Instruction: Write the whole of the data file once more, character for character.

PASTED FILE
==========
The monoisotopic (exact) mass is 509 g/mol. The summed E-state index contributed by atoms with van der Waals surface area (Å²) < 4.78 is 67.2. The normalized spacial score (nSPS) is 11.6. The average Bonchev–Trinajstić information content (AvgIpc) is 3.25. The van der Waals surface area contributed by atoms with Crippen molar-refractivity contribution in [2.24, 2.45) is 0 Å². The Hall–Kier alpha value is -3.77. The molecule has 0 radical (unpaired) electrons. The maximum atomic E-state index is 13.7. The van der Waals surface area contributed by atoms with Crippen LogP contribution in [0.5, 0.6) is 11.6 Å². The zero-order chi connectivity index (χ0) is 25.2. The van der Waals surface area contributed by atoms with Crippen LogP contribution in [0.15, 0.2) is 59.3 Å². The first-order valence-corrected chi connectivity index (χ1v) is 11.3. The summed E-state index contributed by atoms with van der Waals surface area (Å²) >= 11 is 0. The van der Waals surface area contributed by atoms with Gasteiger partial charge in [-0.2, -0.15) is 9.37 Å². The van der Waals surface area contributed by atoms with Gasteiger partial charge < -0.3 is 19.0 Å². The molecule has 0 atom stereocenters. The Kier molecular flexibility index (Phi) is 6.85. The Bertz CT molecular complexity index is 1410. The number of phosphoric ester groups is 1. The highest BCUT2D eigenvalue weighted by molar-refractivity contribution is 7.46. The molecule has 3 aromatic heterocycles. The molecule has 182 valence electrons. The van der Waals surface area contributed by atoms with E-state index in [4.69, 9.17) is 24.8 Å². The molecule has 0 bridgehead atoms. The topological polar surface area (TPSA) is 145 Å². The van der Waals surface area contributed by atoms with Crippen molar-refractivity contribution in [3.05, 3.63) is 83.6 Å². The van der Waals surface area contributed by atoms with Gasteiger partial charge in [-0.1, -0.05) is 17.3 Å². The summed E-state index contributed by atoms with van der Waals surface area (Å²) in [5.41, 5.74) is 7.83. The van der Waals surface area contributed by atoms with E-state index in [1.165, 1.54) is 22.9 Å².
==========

The monoisotopic (exact) mass is 509 g/mol. The summed E-state index contributed by atoms with van der Waals surface area (Å²) < 4.78 is 67.2. The normalized spacial score (nSPS) is 11.6. The average Bonchev–Trinajstić information content (AvgIpc) is 3.25. The van der Waals surface area contributed by atoms with Crippen molar-refractivity contribution in [2.24, 2.45) is 0 Å². The Hall–Kier alpha value is -3.77. The molecule has 0 radical (unpaired) electrons. The maximum atomic E-state index is 13.7. The van der Waals surface area contributed by atoms with Crippen LogP contribution in [0.5, 0.6) is 11.6 Å². The zero-order chi connectivity index (χ0) is 25.2. The van der Waals surface area contributed by atoms with Crippen LogP contribution in [0.15, 0.2) is 59.3 Å². The first-order valence-corrected chi connectivity index (χ1v) is 11.3. The summed E-state index contributed by atoms with van der Waals surface area (Å²) >= 11 is 0. The van der Waals surface area contributed by atoms with Gasteiger partial charge in [-0.2, -0.15) is 9.37 Å². The van der Waals surface area contributed by atoms with Gasteiger partial charge < -0.3 is 19.0 Å². The molecule has 0 atom stereocenters. The Kier molecular flexibility index (Phi) is 6.85. The Bertz CT molecular complexity index is 1410. The number of phosphoric ester groups is 1. The highest BCUT2D eigenvalue weighted by molar-refractivity contribution is 7.46. The molecule has 3 aromatic heterocycles. The molecule has 182 valence electrons. The van der Waals surface area contributed by atoms with E-state index in [4.69, 9.17) is 24.8 Å². The molecule has 0 bridgehead atoms. The topological polar surface area (TPSA) is 145 Å². The van der Waals surface area contributed by atoms with Crippen molar-refractivity contribution in [3.05, 3.63) is 83.6 Å². The van der Waals surface area contributed by atoms with Gasteiger partial charge in [-0.1, -0.05) is 17.3 Å². The summed E-state index contributed by atoms with van der Waals surface area (Å²) in [5.41, 5.74) is 7.83. The van der Waals surface area contributed by atoms with E-state index in [1.165, 1.54) is 22.9 Å².